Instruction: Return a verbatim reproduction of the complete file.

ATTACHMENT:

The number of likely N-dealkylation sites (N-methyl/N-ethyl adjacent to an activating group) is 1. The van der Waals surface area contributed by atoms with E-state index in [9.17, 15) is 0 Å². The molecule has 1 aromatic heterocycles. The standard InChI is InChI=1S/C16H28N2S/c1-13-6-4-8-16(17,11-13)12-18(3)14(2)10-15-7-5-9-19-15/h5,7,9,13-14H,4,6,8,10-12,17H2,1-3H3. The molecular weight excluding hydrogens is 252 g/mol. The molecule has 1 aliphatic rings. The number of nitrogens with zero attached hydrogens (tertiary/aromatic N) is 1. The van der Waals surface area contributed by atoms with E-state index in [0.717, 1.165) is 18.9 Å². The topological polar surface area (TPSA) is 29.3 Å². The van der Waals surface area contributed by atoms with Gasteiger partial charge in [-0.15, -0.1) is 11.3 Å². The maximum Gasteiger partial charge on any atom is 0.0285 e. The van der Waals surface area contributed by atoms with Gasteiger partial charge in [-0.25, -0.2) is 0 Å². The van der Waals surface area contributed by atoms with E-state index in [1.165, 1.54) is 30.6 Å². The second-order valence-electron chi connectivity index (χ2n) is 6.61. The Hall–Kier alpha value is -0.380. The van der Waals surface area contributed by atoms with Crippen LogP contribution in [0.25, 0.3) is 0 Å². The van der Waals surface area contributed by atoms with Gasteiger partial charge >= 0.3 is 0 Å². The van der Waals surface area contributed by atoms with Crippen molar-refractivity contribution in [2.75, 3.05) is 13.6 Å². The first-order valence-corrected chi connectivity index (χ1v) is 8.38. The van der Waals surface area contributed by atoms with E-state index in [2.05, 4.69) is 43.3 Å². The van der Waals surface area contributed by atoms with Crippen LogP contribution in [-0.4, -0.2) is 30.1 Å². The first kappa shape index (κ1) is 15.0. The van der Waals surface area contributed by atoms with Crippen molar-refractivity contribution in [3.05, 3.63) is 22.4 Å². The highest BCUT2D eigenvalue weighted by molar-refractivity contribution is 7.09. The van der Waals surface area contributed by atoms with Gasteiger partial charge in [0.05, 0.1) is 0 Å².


The number of likely N-dealkylation sites (N-methyl/N-ethyl adjacent to an activating group) is 1. The van der Waals surface area contributed by atoms with E-state index in [9.17, 15) is 0 Å². The molecule has 1 aromatic heterocycles. The standard InChI is InChI=1S/C16H28N2S/c1-13-6-4-8-16(17,11-13)12-18(3)14(2)10-15-7-5-9-19-15/h5,7,9,13-14H,4,6,8,10-12,17H2,1-3H3. The molecular weight excluding hydrogens is 252 g/mol. The molecule has 1 aliphatic rings. The number of nitrogens with zero attached hydrogens (tertiary/aromatic N) is 1. The van der Waals surface area contributed by atoms with E-state index in [0.717, 1.165) is 18.9 Å². The topological polar surface area (TPSA) is 29.3 Å². The van der Waals surface area contributed by atoms with Gasteiger partial charge in [-0.15, -0.1) is 11.3 Å². The maximum Gasteiger partial charge on any atom is 0.0285 e. The van der Waals surface area contributed by atoms with Gasteiger partial charge in [-0.25, -0.2) is 0 Å². The van der Waals surface area contributed by atoms with E-state index in [1.165, 1.54) is 30.6 Å². The second-order valence-electron chi connectivity index (χ2n) is 6.61. The Hall–Kier alpha value is -0.380. The van der Waals surface area contributed by atoms with Crippen LogP contribution in [0.25, 0.3) is 0 Å². The van der Waals surface area contributed by atoms with Gasteiger partial charge >= 0.3 is 0 Å². The van der Waals surface area contributed by atoms with Crippen molar-refractivity contribution in [2.75, 3.05) is 13.6 Å². The first-order valence-corrected chi connectivity index (χ1v) is 8.38. The van der Waals surface area contributed by atoms with E-state index in [2.05, 4.69) is 43.3 Å². The van der Waals surface area contributed by atoms with Crippen LogP contribution in [-0.4, -0.2) is 30.1 Å². The first kappa shape index (κ1) is 15.0. The van der Waals surface area contributed by atoms with Crippen molar-refractivity contribution in [3.05, 3.63) is 22.4 Å². The highest BCUT2D eigenvalue weighted by molar-refractivity contribution is 7.09. The van der Waals surface area contributed by atoms with Gasteiger partial charge in [0.05, 0.1) is 0 Å².